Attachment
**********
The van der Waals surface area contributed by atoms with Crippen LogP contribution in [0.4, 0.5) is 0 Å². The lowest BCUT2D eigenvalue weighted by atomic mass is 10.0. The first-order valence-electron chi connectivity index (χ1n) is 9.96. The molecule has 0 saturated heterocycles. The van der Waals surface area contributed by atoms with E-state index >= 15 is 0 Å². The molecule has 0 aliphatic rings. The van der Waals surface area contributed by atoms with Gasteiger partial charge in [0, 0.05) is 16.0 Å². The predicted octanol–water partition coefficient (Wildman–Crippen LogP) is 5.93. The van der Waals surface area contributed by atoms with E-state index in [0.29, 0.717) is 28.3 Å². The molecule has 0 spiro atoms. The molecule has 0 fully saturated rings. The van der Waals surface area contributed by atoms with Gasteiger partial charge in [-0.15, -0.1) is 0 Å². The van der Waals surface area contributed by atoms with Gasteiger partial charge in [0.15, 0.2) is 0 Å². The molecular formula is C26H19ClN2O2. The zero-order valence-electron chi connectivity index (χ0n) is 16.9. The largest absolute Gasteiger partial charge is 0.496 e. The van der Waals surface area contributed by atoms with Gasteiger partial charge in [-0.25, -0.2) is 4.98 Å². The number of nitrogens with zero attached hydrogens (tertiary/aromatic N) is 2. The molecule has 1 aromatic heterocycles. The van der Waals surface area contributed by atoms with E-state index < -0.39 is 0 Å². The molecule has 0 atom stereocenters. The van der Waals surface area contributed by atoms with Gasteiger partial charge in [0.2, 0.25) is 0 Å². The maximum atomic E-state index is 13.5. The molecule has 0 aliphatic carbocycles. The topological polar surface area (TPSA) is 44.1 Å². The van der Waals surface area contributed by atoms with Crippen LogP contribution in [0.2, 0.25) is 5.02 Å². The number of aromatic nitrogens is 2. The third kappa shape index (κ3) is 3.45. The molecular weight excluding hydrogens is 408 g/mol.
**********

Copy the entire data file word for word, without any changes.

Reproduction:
The van der Waals surface area contributed by atoms with Crippen LogP contribution in [0.4, 0.5) is 0 Å². The lowest BCUT2D eigenvalue weighted by atomic mass is 10.0. The first-order valence-electron chi connectivity index (χ1n) is 9.96. The molecule has 0 saturated heterocycles. The van der Waals surface area contributed by atoms with E-state index >= 15 is 0 Å². The molecule has 0 aliphatic rings. The van der Waals surface area contributed by atoms with Gasteiger partial charge in [0, 0.05) is 16.0 Å². The predicted octanol–water partition coefficient (Wildman–Crippen LogP) is 5.93. The van der Waals surface area contributed by atoms with E-state index in [0.29, 0.717) is 28.3 Å². The molecule has 0 spiro atoms. The molecule has 0 fully saturated rings. The van der Waals surface area contributed by atoms with Gasteiger partial charge in [-0.15, -0.1) is 0 Å². The van der Waals surface area contributed by atoms with Gasteiger partial charge in [0.15, 0.2) is 0 Å². The molecular formula is C26H19ClN2O2. The zero-order valence-electron chi connectivity index (χ0n) is 16.9. The largest absolute Gasteiger partial charge is 0.496 e. The van der Waals surface area contributed by atoms with Gasteiger partial charge in [-0.25, -0.2) is 4.98 Å². The number of nitrogens with zero attached hydrogens (tertiary/aromatic N) is 2. The molecule has 1 aromatic heterocycles. The van der Waals surface area contributed by atoms with E-state index < -0.39 is 0 Å². The molecule has 0 atom stereocenters. The van der Waals surface area contributed by atoms with Gasteiger partial charge in [0.2, 0.25) is 0 Å². The maximum atomic E-state index is 13.5. The molecule has 0 aliphatic carbocycles. The topological polar surface area (TPSA) is 44.1 Å². The van der Waals surface area contributed by atoms with Crippen LogP contribution in [0.2, 0.25) is 5.02 Å². The number of aromatic nitrogens is 2. The third kappa shape index (κ3) is 3.45. The molecular weight excluding hydrogens is 408 g/mol.